This year, on the World Day to Combat Desertification and drought, the European Commission turns the spotlight on the value of land, and looks at how to tackle the multiple threats it faces globally and in Europe. New EU measures for safe water reuse for agricultural irrigation are one way to do it.
The amount of land currently available for cultivation continues to shrink at global level, with over half of the land used for agriculture worldwide moderately or severely affected by soil degradation. Twelve million hectares of soil are lost each year specifically to land degradation and drought, through a combination of unsustainable agricultural practices and climate change.
In the EU, approximately 22% of soil is affected by erosion. In Southern, Central and Eastern Europe, 8% of the territory currently shows very high or high sensitivity of desertification. Looking ahead, large parts of Southern Europe are likely to become desertified by 2050 if strong action is not taken, including to make soils much more resilient.
Karmenu Vella, EU Commissioner for the Environment, Fisheries and Maritime Affairs, said: "Our lives are intimately connected to land. Land degradation affects our capacity to produce food, prevent droughts and flooding, stop biodiversity loss, tackle climate change, and even migration. But it can be reversed with the right policies. Our recent proposal for safer water reuse in agriculture will help EU regions affected by water scarcity and droughts."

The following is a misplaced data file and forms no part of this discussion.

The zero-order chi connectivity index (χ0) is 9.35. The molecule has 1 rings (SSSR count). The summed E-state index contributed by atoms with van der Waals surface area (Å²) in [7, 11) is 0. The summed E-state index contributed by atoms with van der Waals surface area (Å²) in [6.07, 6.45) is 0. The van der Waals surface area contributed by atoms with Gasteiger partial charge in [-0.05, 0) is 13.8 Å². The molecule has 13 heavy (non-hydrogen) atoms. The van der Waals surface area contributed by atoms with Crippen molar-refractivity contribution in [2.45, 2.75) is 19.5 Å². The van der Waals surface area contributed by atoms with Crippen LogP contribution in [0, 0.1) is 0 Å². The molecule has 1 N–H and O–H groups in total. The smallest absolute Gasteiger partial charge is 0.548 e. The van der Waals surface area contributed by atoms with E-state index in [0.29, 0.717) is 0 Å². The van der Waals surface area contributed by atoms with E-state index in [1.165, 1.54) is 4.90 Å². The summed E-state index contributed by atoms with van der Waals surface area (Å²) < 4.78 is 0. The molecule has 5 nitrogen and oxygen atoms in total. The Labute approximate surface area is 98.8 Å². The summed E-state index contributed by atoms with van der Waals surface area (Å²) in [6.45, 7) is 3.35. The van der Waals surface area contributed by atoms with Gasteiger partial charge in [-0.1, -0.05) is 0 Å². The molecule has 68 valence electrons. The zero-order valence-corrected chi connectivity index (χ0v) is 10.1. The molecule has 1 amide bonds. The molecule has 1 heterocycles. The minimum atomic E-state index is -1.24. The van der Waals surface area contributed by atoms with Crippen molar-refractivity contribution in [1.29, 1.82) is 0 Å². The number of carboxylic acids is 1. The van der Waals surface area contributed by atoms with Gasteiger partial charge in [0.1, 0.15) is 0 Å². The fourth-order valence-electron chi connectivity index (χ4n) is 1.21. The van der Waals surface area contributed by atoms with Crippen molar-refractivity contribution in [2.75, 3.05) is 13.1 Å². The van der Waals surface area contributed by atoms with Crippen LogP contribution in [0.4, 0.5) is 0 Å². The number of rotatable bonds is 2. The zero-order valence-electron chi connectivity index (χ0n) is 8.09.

As part of an integrated water management approach, the European Commission recently adopted measures to ensure safe reuse of treated water from urban waste water treatment plants for agricultural irrigation. The proposal is a concrete tool to help areas where water scarcity is already a reality today. By setting minimum requirements for quality and monitoring, as well as introducing key risk management tasks, the proposal provides for a harmonised approach to water reuse for irrigation across the EU. Water reuse fits into the transition to a circular economy in Europe, and complements the Common Agricultural Policy.
Measures to address land degradation through sustainable land management policies are a key element in agricultural policy and have also been integrated in forest, soil protection and water management policies as well as in climate change adaptation and mitigation measures. Timely action to avoid, reduce and reverse land degradation can increase food and water security, contribute to climate change adaptation and mitigation and avoid conflicts and migration. This is particularly important for the projected 4 billion people living in drylands in 2050.
Next week the Commission is also publishing a new report on land degradation. The third edition of the World Atlas of Desertification, developed by the Joint Research Center, portrays the dynamic human footprint on Earth and its consequences for land resources, suggesting actions to reverse, arrest, or adapt to them.
17 June 2018